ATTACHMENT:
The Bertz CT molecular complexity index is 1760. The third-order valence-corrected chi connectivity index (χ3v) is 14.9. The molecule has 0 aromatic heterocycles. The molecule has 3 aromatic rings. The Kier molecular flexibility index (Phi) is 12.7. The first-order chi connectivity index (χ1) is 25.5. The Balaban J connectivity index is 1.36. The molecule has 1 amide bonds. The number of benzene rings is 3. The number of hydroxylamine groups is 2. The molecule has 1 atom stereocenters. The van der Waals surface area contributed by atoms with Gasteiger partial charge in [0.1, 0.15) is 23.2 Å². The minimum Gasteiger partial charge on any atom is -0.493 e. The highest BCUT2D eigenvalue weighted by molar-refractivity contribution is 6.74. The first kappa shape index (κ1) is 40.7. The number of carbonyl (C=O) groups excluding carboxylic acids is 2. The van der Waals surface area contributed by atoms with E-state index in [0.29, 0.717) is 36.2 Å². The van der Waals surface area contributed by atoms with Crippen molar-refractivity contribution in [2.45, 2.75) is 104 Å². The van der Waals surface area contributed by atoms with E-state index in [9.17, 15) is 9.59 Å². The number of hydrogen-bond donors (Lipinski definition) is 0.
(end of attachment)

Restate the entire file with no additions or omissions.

The Bertz CT molecular complexity index is 1760. The third-order valence-corrected chi connectivity index (χ3v) is 14.9. The molecule has 0 aromatic heterocycles. The molecule has 3 aromatic rings. The Kier molecular flexibility index (Phi) is 12.7. The first-order chi connectivity index (χ1) is 25.5. The Balaban J connectivity index is 1.36. The molecule has 1 amide bonds. The number of benzene rings is 3. The number of hydroxylamine groups is 2. The molecule has 1 atom stereocenters. The van der Waals surface area contributed by atoms with Gasteiger partial charge in [0.1, 0.15) is 23.2 Å². The minimum Gasteiger partial charge on any atom is -0.493 e. The highest BCUT2D eigenvalue weighted by molar-refractivity contribution is 6.74. The first kappa shape index (κ1) is 40.7. The number of carbonyl (C=O) groups excluding carboxylic acids is 2. The van der Waals surface area contributed by atoms with E-state index in [0.29, 0.717) is 36.2 Å². The van der Waals surface area contributed by atoms with Crippen molar-refractivity contribution in [2.45, 2.75) is 104 Å². The van der Waals surface area contributed by atoms with E-state index in [9.17, 15) is 9.59 Å². The number of hydrogen-bond donors (Lipinski definition) is 0.